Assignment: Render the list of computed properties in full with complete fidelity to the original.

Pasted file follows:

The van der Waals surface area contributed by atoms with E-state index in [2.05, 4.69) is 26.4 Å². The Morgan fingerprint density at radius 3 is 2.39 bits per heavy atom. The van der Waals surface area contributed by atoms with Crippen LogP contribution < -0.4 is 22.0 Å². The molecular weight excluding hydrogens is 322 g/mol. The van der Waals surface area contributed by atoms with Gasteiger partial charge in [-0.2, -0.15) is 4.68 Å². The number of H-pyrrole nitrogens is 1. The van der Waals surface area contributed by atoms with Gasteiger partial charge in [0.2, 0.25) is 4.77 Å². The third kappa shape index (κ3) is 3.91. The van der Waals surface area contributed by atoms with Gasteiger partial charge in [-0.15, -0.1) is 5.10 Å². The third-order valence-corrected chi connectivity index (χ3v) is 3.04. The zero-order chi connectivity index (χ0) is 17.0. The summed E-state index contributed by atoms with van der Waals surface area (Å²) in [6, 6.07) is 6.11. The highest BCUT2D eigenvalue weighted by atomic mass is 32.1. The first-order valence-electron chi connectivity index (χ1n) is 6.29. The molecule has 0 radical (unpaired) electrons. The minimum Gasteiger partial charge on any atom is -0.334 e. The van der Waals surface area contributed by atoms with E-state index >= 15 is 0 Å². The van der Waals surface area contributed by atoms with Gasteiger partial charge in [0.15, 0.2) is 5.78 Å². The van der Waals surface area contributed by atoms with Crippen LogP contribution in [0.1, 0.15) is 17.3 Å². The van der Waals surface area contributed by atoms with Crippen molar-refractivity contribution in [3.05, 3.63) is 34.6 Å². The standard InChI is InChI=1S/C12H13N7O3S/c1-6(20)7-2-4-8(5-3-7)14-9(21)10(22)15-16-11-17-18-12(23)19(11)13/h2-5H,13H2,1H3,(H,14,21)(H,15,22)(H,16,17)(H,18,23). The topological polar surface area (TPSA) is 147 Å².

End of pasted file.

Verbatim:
The van der Waals surface area contributed by atoms with E-state index in [2.05, 4.69) is 26.4 Å². The Morgan fingerprint density at radius 3 is 2.39 bits per heavy atom. The van der Waals surface area contributed by atoms with Crippen LogP contribution < -0.4 is 22.0 Å². The molecular weight excluding hydrogens is 322 g/mol. The van der Waals surface area contributed by atoms with Gasteiger partial charge in [-0.2, -0.15) is 4.68 Å². The number of H-pyrrole nitrogens is 1. The van der Waals surface area contributed by atoms with Gasteiger partial charge in [0.2, 0.25) is 4.77 Å². The third kappa shape index (κ3) is 3.91. The van der Waals surface area contributed by atoms with Gasteiger partial charge in [-0.15, -0.1) is 5.10 Å². The third-order valence-corrected chi connectivity index (χ3v) is 3.04. The zero-order chi connectivity index (χ0) is 17.0. The summed E-state index contributed by atoms with van der Waals surface area (Å²) in [6, 6.07) is 6.11. The highest BCUT2D eigenvalue weighted by atomic mass is 32.1. The first-order valence-electron chi connectivity index (χ1n) is 6.29. The molecule has 0 radical (unpaired) electrons. The minimum Gasteiger partial charge on any atom is -0.334 e. The van der Waals surface area contributed by atoms with E-state index >= 15 is 0 Å². The van der Waals surface area contributed by atoms with Gasteiger partial charge in [0.15, 0.2) is 5.78 Å². The van der Waals surface area contributed by atoms with Crippen LogP contribution in [0.1, 0.15) is 17.3 Å². The van der Waals surface area contributed by atoms with Crippen molar-refractivity contribution in [3.05, 3.63) is 34.6 Å². The standard InChI is InChI=1S/C12H13N7O3S/c1-6(20)7-2-4-8(5-3-7)14-9(21)10(22)15-16-11-17-18-12(23)19(11)13/h2-5H,13H2,1H3,(H,14,21)(H,15,22)(H,16,17)(H,18,23). The topological polar surface area (TPSA) is 147 Å².